Worldwide Drug Tourism
Most people who attend residential inpatient treatment become addicted in their hometowns and communities. However, some will travel to other countries just to gain access to certain drugs. This practice is known as drug tourism, and it can lead people to develop crippling addictions. It also has controversial repercussions on the economics and politics of foreign nations. Given the prevalence of international travel, more Americans should understand the dangers and effects of drug tourism.
What is Drug Tourism?
Most American drug tourists travel to obtain substances that are illegal in the United States. This country has some of the strictest drug laws and enforcement in the Western world, and European nations tend to be far more liberal in their policies. Some people will travel to popular spots such as Switzerland or the Netherlands to use marijuana. Others will leave home to satisfy cravings or curiosity for harder drugs like heroin and cocaine.
However, not all drug tourism involves illegal substances. People who are too young to smoke or drink may make short trips to nearby countries to party. This is especially common for American teenagers who live close to Canada and Mexico. It’s also a common practice for students who take trips during their spring and summer breaks.
One of the clearest dangers of drug tourism is the harm done by the drugs themselves. People who spend the time and money necessary for travel will often use in extreme amounts, and they put themselves at risk of overdose. Those who actually live in these nations may have more relaxed attitudes, but many drug tourists practically plan on binging.
Also, engaging in any unhealthy activity is especially dangerous in a foreign country. Foreigners who overdose or consume tainted products may not have access to healthcare, leaving them in dire straits. Some of the most popular tourist destinations have not even legalized drugs. It may be easier to obtain cocaine in Columbia or opium in Thailand – but these countries still have stiff penalties for people who are caught.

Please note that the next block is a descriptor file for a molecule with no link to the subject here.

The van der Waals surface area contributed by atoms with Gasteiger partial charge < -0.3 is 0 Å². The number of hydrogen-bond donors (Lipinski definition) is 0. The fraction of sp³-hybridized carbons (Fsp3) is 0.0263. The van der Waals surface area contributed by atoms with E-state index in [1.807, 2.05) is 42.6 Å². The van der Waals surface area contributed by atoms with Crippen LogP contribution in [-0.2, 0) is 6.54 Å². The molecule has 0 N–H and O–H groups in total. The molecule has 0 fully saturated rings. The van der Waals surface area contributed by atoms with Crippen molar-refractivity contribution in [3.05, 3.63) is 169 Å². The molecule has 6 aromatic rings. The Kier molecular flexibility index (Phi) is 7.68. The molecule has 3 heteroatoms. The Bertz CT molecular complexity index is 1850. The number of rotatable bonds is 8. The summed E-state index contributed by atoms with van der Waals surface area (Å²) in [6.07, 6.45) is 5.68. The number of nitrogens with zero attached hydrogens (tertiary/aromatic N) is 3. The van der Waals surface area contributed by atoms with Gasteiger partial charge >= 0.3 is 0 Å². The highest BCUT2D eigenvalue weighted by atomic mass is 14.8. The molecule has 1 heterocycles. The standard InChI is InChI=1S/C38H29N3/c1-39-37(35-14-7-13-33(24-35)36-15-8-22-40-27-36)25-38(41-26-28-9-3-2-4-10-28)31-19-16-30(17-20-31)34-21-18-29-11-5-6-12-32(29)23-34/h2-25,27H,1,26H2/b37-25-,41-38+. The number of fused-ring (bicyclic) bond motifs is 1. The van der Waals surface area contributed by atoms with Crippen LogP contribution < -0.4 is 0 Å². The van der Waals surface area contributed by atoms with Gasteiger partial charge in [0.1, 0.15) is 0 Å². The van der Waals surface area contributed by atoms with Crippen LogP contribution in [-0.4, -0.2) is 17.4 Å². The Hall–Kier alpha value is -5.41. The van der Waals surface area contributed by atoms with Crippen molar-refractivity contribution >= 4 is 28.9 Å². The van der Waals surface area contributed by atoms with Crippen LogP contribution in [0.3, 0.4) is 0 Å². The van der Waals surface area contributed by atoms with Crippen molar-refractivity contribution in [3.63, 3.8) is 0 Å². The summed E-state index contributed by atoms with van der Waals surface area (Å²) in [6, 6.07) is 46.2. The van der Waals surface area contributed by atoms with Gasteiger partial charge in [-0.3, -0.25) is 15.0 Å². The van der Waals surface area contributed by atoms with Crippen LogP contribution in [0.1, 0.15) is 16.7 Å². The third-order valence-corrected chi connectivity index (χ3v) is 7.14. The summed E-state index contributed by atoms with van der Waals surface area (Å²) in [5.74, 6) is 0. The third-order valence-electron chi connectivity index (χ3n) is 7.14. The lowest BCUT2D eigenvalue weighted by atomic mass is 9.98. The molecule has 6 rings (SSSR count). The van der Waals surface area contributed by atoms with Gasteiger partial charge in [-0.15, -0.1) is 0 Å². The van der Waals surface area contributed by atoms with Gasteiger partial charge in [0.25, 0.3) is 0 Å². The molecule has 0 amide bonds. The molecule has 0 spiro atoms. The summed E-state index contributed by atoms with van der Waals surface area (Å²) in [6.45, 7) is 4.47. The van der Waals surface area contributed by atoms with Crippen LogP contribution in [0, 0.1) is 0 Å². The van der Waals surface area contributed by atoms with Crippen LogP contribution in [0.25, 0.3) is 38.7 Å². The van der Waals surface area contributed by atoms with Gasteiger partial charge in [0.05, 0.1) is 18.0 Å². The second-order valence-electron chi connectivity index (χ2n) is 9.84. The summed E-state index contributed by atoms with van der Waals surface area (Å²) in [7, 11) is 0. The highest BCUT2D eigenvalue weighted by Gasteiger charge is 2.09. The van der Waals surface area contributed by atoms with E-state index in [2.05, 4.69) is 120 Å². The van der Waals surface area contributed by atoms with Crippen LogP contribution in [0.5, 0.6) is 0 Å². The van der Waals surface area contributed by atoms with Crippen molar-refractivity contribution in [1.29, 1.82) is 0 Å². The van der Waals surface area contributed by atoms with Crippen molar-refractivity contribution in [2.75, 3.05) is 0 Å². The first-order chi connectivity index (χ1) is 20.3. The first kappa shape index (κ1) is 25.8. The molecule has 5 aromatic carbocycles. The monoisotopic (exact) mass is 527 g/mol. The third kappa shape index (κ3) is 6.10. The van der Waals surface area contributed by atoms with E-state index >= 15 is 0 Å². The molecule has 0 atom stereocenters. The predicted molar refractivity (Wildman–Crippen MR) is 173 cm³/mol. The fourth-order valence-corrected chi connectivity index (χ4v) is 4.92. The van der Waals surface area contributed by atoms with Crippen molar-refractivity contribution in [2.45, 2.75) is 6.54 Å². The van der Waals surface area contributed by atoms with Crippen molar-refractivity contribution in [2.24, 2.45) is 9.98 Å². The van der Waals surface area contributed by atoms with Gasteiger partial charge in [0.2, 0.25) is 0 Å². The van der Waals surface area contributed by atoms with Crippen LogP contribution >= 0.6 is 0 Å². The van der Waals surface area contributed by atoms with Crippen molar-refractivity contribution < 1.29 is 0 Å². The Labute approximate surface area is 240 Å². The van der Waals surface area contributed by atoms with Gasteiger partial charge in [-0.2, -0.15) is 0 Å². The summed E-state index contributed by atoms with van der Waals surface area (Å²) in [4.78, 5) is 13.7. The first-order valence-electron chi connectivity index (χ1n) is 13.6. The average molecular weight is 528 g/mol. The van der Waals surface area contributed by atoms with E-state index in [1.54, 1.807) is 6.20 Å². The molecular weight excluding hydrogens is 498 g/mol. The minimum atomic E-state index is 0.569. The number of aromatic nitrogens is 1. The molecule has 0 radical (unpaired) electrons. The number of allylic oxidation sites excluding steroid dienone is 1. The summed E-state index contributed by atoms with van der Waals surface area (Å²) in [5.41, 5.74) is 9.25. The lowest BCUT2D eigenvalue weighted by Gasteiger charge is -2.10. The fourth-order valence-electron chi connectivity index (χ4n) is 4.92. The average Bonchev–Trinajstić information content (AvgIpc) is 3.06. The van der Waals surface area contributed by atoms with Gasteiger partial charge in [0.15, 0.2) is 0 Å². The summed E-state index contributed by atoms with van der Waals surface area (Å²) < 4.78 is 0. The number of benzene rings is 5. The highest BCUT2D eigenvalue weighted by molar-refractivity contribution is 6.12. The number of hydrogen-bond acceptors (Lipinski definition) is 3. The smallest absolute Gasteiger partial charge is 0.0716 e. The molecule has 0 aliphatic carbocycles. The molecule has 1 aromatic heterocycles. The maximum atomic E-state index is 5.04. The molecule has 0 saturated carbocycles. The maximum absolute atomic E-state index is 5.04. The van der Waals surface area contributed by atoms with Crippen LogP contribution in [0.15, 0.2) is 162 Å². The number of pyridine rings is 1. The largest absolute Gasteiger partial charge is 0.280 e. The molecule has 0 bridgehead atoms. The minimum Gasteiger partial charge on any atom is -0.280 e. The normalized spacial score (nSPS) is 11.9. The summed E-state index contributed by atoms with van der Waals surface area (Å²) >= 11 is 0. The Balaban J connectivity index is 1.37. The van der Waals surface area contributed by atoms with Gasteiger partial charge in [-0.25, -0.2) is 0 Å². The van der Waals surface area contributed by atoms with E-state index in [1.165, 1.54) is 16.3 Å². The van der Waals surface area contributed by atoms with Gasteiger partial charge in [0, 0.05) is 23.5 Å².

Drug trade and trafficking has enormous impacts on countries where tourism is popular. Some of these effects may be positive, but most are clearly harmful. For instance, tourism of any kind can improve a nation’s economy, and a sustained industry can lead to better infrastructure and healthcare for native-born people. However, the money that tourists spend doesn’t always end up in the hands of those who need it most. It’s common for a country to remain deeply impoverished, while foreign hotel and travel companies reap most of the profits.
Additionally, the prevalence of drugs can lead to increased crime – especially in areas where the most popular substances aren’t actually legal. In fact, widespread drug tourism in one country can lead to increased smuggling and violent crime in nearby areas. The cocaine trade in Columbia and surrounding nations is a perfect example.
Despite its harms, drug tourism can teach several valuable lessons. The extent to which some people will go to obtain drugs shows that strict prohibition may not be the best way to reduce abuse. Also, the disastrous effects of the illegal drug trade illustrate how violent crime is a product of criminalization. Finally, the nations which have legalized drugs may eventually serve as helpful models for improved American policies.
If you’re struggling with any kind of drug – legal or illegal – you need to get help as soon as possible. Addiction is a life-consuming disease, but you still have hope for a lasting recovery. Call the number at the top of your screen to learn more about the best residential inpatient treatment program in the country.